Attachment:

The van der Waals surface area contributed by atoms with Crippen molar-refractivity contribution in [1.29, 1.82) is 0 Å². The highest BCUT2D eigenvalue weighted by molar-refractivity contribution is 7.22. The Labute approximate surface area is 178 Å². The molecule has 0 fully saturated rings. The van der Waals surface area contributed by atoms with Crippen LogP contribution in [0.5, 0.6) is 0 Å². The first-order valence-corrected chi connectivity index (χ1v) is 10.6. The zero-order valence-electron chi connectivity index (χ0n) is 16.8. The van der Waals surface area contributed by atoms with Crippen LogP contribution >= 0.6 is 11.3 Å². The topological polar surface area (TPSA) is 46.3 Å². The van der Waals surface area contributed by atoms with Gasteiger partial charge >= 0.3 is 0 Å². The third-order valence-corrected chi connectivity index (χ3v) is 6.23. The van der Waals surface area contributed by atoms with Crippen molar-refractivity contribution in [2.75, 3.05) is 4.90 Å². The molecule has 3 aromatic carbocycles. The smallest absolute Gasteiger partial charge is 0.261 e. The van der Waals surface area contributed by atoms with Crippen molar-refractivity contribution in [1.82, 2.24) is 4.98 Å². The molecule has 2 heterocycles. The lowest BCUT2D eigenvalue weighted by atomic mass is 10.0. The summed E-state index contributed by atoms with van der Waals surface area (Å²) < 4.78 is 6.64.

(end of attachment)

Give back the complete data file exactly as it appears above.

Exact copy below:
The van der Waals surface area contributed by atoms with Crippen molar-refractivity contribution in [1.29, 1.82) is 0 Å². The highest BCUT2D eigenvalue weighted by molar-refractivity contribution is 7.22. The Labute approximate surface area is 178 Å². The molecule has 0 fully saturated rings. The van der Waals surface area contributed by atoms with Crippen LogP contribution in [0.5, 0.6) is 0 Å². The first-order valence-corrected chi connectivity index (χ1v) is 10.6. The zero-order valence-electron chi connectivity index (χ0n) is 16.8. The van der Waals surface area contributed by atoms with Crippen LogP contribution >= 0.6 is 11.3 Å². The topological polar surface area (TPSA) is 46.3 Å². The van der Waals surface area contributed by atoms with Gasteiger partial charge >= 0.3 is 0 Å². The third-order valence-corrected chi connectivity index (χ3v) is 6.23. The van der Waals surface area contributed by atoms with Crippen molar-refractivity contribution in [2.75, 3.05) is 4.90 Å². The molecule has 3 aromatic carbocycles. The smallest absolute Gasteiger partial charge is 0.261 e. The van der Waals surface area contributed by atoms with Crippen molar-refractivity contribution in [1.82, 2.24) is 4.98 Å². The molecule has 2 heterocycles. The lowest BCUT2D eigenvalue weighted by atomic mass is 10.0. The summed E-state index contributed by atoms with van der Waals surface area (Å²) < 4.78 is 6.64.